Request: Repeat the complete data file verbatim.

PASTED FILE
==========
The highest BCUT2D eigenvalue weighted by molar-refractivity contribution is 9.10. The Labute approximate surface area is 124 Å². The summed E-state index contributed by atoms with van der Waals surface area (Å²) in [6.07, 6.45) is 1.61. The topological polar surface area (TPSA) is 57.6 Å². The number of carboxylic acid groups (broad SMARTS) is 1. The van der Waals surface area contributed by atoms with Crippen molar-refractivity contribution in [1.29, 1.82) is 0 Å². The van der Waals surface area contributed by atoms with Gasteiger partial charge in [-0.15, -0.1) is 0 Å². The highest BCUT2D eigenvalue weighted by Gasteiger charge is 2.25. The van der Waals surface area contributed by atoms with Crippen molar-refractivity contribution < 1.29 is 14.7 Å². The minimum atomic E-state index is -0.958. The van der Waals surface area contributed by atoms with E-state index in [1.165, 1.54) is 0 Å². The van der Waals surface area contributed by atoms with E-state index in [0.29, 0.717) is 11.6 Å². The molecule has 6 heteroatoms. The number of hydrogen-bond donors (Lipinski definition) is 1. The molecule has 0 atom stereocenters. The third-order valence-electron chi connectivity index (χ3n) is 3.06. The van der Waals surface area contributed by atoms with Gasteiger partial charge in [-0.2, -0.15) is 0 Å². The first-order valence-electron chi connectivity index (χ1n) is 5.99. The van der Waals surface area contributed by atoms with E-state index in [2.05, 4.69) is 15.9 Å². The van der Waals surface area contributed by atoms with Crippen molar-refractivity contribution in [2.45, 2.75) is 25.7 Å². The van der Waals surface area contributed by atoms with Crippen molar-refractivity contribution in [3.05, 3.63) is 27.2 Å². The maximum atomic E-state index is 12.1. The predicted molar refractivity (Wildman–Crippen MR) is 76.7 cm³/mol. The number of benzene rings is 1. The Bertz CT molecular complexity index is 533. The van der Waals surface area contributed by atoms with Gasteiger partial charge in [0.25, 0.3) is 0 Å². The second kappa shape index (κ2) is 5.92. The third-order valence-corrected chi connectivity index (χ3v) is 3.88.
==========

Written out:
The highest BCUT2D eigenvalue weighted by molar-refractivity contribution is 9.10. The Labute approximate surface area is 124 Å². The summed E-state index contributed by atoms with van der Waals surface area (Å²) in [6.07, 6.45) is 1.61. The topological polar surface area (TPSA) is 57.6 Å². The number of carboxylic acid groups (broad SMARTS) is 1. The van der Waals surface area contributed by atoms with Crippen molar-refractivity contribution in [1.29, 1.82) is 0 Å². The van der Waals surface area contributed by atoms with Gasteiger partial charge in [-0.15, -0.1) is 0 Å². The highest BCUT2D eigenvalue weighted by Gasteiger charge is 2.25. The van der Waals surface area contributed by atoms with Crippen molar-refractivity contribution < 1.29 is 14.7 Å². The minimum atomic E-state index is -0.958. The van der Waals surface area contributed by atoms with E-state index in [1.165, 1.54) is 0 Å². The van der Waals surface area contributed by atoms with E-state index in [0.29, 0.717) is 11.6 Å². The molecule has 6 heteroatoms. The number of hydrogen-bond donors (Lipinski definition) is 1. The molecule has 0 atom stereocenters. The third-order valence-electron chi connectivity index (χ3n) is 3.06. The van der Waals surface area contributed by atoms with Gasteiger partial charge in [-0.2, -0.15) is 0 Å². The first-order valence-electron chi connectivity index (χ1n) is 5.99. The van der Waals surface area contributed by atoms with E-state index in [2.05, 4.69) is 15.9 Å². The van der Waals surface area contributed by atoms with Crippen molar-refractivity contribution in [2.45, 2.75) is 25.7 Å². The van der Waals surface area contributed by atoms with Crippen molar-refractivity contribution in [3.05, 3.63) is 27.2 Å². The maximum atomic E-state index is 12.1. The predicted molar refractivity (Wildman–Crippen MR) is 76.7 cm³/mol. The number of benzene rings is 1. The Bertz CT molecular complexity index is 533. The van der Waals surface area contributed by atoms with Gasteiger partial charge in [0.25, 0.3) is 0 Å². The second kappa shape index (κ2) is 5.92. The third-order valence-corrected chi connectivity index (χ3v) is 3.88.